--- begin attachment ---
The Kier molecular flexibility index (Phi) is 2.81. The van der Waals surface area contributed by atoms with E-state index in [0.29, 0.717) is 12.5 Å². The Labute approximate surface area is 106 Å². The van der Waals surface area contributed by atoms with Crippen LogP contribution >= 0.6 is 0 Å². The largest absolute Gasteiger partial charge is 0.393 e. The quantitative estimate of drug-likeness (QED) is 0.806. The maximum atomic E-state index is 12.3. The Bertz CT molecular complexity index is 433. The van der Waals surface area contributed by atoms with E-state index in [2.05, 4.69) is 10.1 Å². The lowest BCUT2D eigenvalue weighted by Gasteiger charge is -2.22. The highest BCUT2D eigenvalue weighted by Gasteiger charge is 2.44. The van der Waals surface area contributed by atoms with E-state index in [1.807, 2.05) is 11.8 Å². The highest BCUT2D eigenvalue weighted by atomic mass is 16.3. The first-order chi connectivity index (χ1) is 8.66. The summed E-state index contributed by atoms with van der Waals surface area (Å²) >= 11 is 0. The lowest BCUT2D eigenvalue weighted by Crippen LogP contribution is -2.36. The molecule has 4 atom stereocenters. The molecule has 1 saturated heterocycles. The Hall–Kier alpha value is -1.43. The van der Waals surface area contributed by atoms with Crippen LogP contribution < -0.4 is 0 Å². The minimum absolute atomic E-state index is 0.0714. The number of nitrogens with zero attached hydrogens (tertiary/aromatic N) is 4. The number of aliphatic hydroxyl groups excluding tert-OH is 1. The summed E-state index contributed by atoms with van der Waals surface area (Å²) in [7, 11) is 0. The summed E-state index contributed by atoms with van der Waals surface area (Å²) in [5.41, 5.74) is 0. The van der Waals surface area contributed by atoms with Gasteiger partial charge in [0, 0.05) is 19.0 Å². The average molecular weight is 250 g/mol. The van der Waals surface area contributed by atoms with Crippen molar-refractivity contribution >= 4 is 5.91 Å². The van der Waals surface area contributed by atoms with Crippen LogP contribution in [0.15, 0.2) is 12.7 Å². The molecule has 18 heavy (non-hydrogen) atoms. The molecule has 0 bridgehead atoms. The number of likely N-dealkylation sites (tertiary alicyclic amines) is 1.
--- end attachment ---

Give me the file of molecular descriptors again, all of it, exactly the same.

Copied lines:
The Kier molecular flexibility index (Phi) is 2.81. The van der Waals surface area contributed by atoms with E-state index in [0.29, 0.717) is 12.5 Å². The Labute approximate surface area is 106 Å². The van der Waals surface area contributed by atoms with Crippen LogP contribution >= 0.6 is 0 Å². The largest absolute Gasteiger partial charge is 0.393 e. The quantitative estimate of drug-likeness (QED) is 0.806. The maximum atomic E-state index is 12.3. The Bertz CT molecular complexity index is 433. The van der Waals surface area contributed by atoms with E-state index in [2.05, 4.69) is 10.1 Å². The lowest BCUT2D eigenvalue weighted by Gasteiger charge is -2.22. The highest BCUT2D eigenvalue weighted by Gasteiger charge is 2.44. The van der Waals surface area contributed by atoms with E-state index in [1.807, 2.05) is 11.8 Å². The highest BCUT2D eigenvalue weighted by atomic mass is 16.3. The first-order chi connectivity index (χ1) is 8.66. The summed E-state index contributed by atoms with van der Waals surface area (Å²) >= 11 is 0. The lowest BCUT2D eigenvalue weighted by Crippen LogP contribution is -2.36. The molecule has 4 atom stereocenters. The molecule has 1 saturated heterocycles. The Hall–Kier alpha value is -1.43. The van der Waals surface area contributed by atoms with Crippen LogP contribution < -0.4 is 0 Å². The minimum absolute atomic E-state index is 0.0714. The number of nitrogens with zero attached hydrogens (tertiary/aromatic N) is 4. The number of aliphatic hydroxyl groups excluding tert-OH is 1. The summed E-state index contributed by atoms with van der Waals surface area (Å²) in [7, 11) is 0. The summed E-state index contributed by atoms with van der Waals surface area (Å²) in [5.41, 5.74) is 0. The van der Waals surface area contributed by atoms with Gasteiger partial charge in [0, 0.05) is 19.0 Å². The average molecular weight is 250 g/mol. The van der Waals surface area contributed by atoms with Crippen molar-refractivity contribution >= 4 is 5.91 Å². The van der Waals surface area contributed by atoms with Crippen LogP contribution in [0.15, 0.2) is 12.7 Å². The molecule has 18 heavy (non-hydrogen) atoms. The molecule has 0 bridgehead atoms. The number of likely N-dealkylation sites (tertiary alicyclic amines) is 1.